[Marxism] Millionaire mullahs

Rod Holt rholt at planeteria.net
Sun Aug 13 01:24:50 MDT 2006


I don't believe a word of it. The article is trash and does not 
represent the real world. Period.

Notice please the words of the second paragraph, "[the CPI] ... 
overstates annual inflation by about 1 percentage point." Really? Why 
don't you check "The State of Working America" published by the Economic 
Policy Institute? They publish these books every 2 years or so. Also 
check the Dept. of Commerce publication "Statistical Abstract of the 
United States." It comes out every year and it's available on line. And 
if you think that the CPI overstates the impact of inflation, check with 
anyone who is on Social Security.

The author is a rotten propagandist. He says, "There is an underclass of 
people who are born into poverty and live their whole lives that way, 
but it's much smaller than you might think. For most poor people, 
poverty is temporary." If you believe that, then "most people" are white 
college students. And remember what Isaac Newton said: What goes up must 
come down. What are the chances of dropping into poverty from the 
$100,000 per year group? Some retire, some die, some have just lost 
their jobs as stock brokers. Tut, tut.

Why doesn't the author give us a source of the U.S.Treasury report he 
sumarizes? I'd like to look at this select group of 14,351. He says, 
"Heavily represented in the bottom quintile are young people who have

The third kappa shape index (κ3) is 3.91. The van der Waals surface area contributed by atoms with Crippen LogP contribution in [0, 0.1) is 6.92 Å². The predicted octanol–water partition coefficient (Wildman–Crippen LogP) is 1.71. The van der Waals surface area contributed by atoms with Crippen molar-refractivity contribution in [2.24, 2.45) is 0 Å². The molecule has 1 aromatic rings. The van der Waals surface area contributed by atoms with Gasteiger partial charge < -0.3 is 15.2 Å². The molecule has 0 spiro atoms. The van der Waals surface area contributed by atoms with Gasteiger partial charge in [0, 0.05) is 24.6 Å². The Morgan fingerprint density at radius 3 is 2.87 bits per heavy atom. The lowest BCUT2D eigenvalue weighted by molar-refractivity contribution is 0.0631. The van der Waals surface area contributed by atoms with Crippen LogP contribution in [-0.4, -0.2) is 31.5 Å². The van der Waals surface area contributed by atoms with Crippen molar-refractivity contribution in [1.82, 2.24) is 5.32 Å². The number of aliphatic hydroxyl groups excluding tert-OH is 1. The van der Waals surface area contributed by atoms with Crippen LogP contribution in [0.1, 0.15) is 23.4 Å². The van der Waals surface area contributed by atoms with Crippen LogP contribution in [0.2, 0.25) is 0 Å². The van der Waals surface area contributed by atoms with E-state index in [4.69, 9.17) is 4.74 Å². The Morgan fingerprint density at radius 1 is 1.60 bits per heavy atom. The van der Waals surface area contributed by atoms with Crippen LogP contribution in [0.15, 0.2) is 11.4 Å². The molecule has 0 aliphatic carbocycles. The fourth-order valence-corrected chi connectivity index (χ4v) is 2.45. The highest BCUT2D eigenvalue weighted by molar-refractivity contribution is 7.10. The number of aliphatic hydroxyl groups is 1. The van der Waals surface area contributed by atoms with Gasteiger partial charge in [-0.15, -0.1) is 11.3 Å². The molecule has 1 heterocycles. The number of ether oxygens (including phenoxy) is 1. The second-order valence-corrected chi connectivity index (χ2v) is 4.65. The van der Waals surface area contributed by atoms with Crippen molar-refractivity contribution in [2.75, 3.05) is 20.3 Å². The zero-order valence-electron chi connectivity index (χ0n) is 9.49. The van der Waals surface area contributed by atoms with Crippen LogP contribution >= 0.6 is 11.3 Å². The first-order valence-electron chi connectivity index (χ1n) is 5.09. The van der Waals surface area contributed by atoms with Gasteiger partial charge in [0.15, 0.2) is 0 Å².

just graduated from high school or college and are living on their own." 
And also most -the majority-highschool graduates live at home because 
they're looking for a job. Check the Stat.Abstract to see the trend of 
more and more "retirees" working, more and more unemployed youth, more 
and more workers with only part time work, more and more college kids 
working part time (or full time) because their parents can't afford to 
send them (an unusual case 50 years ago). And a greater than ever 
percentage of jobs are in the "porly paid service industries," as every 
honest economist notes.

And the Hoover Institution is a right wing foundation if there ever was one.
       --rod
Sayan Bhattacharyya wrote:

> On 8/12/06, Yoshie Furuhashi <critical.montages at gmail.com> wrote:
>
>> We have to acknowledge that those who
>> say things like Nader can't easily get on ballots here, and American
>> voters don't vote for them either when they do.  Iran is very
>> different from the USA, or rather the USA is very different from much
>> of the rest of the world.
>
>
> The following might explain why this is so:
>
> "A 1992 study done by the U.S. Treasury confirmed [..] [that] [a]fter
> tracking before-tax income for 14,351 taxpayers between 1979 and 1988,
> the Treasury economists found that of the taxpayers in the bottom
> quintile in 1979, only 14.2 percent (or one in seven) were still there
> in 1988. Meanwhile, 20.7 percent had moved to the next higher fifth,
> 25 percent to the middle fifth, 25.3 percent to the second-highest
> fifth, and 14.7 percent to the highest fifth.
>
> "Thus, a taxpayer in the lowest bracket in 1979 was about as likely to
> be in the highest fifth nine years later as to have stayed in the
> lowest fifth."
>
>  -- <http://www.hooverdigest.org/981/henderson1.html>
>
> If this is true, it might explain why voters in the USA don't vote for
> socialist candidates. Given these circumstances, what argument should
> be advanced to US workers to win them to socialism? (Of course, this
> is 2006, not 1992, and things have probably gotten a lot worse now.)
>
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